“To start to address the challenge of defragmenting and horizontalizing the supply chain, retailers will be required to open up a wider discussion around the format of their organizational structure,” he suggests. “As an example, the role of marketing within the retail hierarchy needs to change in order to help direct the business and its supply chain. Marketers have been dispossessed for quite some time now of the pivotal role that they should be serving in order to help organizations understand where the profitability is, and to determine the trends that need to be created within the marketplace and the capabilities that are necessary to ensure the execution of the organizational vision. Marketing needs to be in a position that’s more than just communications. It needs to be positioned properly in order to help guide, inform buying, create interest and drive traffic to the various retail channels. Without the true integration of inputs from marketing, retailers can only see facets of the vast supply chain puzzle that need to be considered rather than the whole. As a result, the supply chain is seen more as a series of tactics that are executed in isolation, holding retailers back from leveraging their supply networks to their fullest, and preventing them from learning from their mistakes and adding real value to their consumer.”
In addition to emphasizing the importance of creating a horizontal approach to supply chain operations – one in which each cog of the machine possesses a holistic understanding of the entire process – Newbury also recognizes the potential that technology poses for retailers in their quest to better understand and forecast trends impacting their businesses. According to the CSCMP survey, 62 percent of respondents agree or strongly agree that customer experience will become the top differentiating factor for brands within the next 5 years. And when asked which supply chain capabilities will be most important toward delivering an enhanced customer experience, the digitization of the supply chain and use of business intelligence, analytics and machine learning (16 percent) was ranked third by respondents, surpassed only by the narrowing of delivery time windows (17 percent) and providing real-time visibility to orders, shipments and inventories (36 percent), surely two areas that would be supported by digital means. The possibilities that the proper use of technology could present to retailers in their efforts to create more resilient and agile supply chains are recognized by Newbury. However, he points again to the need to create a horizontally-integrated structure to supply, adding that its creation represents the enabler to a true end to end digitization of retail supply networks.
“If you’re limited to only digitizing parts or fragments of the operation, you’re always going to end up with data that’s suboptimal and of little use to the organization,” he asserts. “In order to truly digitize the supply chain, the siloes that currently exist have got to be removed. Once this is achieved, a true digitization of the network can take place, followed by the layering of artificial intelligence which can then be properly applied to a single set of data, allowing the retailer to interrogate their own processes and ways of doing things, ask creative questions that they couldn’t have asked prior and help to inform solutions that can enable enhancements and improvements. If the siloes are removed, artificial intelligence and machine learning has the potential to help retailers optimize their operations toward greater efficiency and effectiveness.”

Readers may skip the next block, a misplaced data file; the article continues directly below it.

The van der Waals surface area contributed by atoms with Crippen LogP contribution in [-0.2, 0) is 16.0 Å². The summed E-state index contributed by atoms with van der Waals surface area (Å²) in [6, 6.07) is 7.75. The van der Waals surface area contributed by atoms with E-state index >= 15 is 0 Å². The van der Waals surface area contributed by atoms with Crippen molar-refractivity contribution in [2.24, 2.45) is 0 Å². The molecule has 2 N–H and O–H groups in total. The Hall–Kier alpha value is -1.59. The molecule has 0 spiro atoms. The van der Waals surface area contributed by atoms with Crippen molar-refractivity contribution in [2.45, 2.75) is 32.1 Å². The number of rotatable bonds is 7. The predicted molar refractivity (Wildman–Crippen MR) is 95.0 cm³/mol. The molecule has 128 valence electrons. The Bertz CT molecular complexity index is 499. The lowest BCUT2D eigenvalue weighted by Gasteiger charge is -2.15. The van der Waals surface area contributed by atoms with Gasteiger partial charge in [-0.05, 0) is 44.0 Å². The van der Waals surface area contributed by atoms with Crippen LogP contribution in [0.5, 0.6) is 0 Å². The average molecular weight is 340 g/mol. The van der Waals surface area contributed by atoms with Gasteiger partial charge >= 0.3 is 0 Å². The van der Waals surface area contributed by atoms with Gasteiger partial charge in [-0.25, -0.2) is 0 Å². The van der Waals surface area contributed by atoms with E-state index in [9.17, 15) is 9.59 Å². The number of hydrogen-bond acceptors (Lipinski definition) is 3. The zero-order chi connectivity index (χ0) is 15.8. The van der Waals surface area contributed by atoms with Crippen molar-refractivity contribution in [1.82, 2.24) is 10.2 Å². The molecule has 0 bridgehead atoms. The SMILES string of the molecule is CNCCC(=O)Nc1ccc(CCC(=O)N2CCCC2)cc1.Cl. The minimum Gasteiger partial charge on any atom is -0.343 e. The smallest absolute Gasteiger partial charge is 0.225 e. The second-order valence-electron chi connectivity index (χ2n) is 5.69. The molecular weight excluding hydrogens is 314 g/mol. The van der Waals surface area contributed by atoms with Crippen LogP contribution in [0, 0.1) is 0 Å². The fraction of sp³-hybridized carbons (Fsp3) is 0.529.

In fact, the capacity inherent in the use of artificial intelligence and machine learning to revolutionize a retail business, according to Newbury, is immense. It can be used to help bridge gaps between the physical and online environment, virtually erasing the lines that define omnichannel, paving the way toward a truly single retail marketplace and offering. And, with the ability to decipher and make sense of some of the granularity of retail, including consumption trends and projections of a given neighbourhood or locale, organizations can equip themselves with a level of data and insights that can inform strategy and decisions related to their utilization of store networks, the services they offer, buying, merchandising, marketing and everything else along the digital chain. Though the implementation of such systems, along with the organizational restructuring that Newbury suggests needs to take place ahead of digital considerations, might prove a daunting task for many, the rewards can be transformational.
New Disciplines to Deliver Value
Given the complexities of the retail supply chain, combined with the requirements associated with meeting the evolving behaviours and demands of the modern, digitally-connected consumer, it’s obvious that the challenges facing today’s supply chain professional reach farther and deeper than the horizontalization and digitization of systems and processes. However, according to Newbury, they represent the catalyst required to move organizations forward, and can provide them with the necessary forcing functions that could equate to greater success in fulfilling the fundamental role and responsibilities of the retail supply chain.
“The definition of the supply chain and the purpose it’s meant to serve hasn’t changed for decades. It’s about aligning all of the different elements of the network in a way that consistently delivers value to the consumer. But when we look at the situation retailers are currently wading through, coupled with the ways in which their networks are set up to work, it’s clear that a supply chain rethink should be on the immediate agenda for many organizations. If we attempt to think ahead to a possible return to something close to normal, when the vaccine’s been effectively rolled out and people are feeling comfortable once again visiting their favourite stores, it’s probably safe to suggest that it may not be until summer 2022. If that’s the case, we’ll be looking at two-and-a-half years of this weird kind of stasis, during which time consumer behaviour around shopping online is likely to become even more entrenched. And in response, retailers are going to be required to develop, acquire and enforce new disciplines within their organizations in order to evolve their supply chains and meet the demands of a rapidly changing retail landscape.”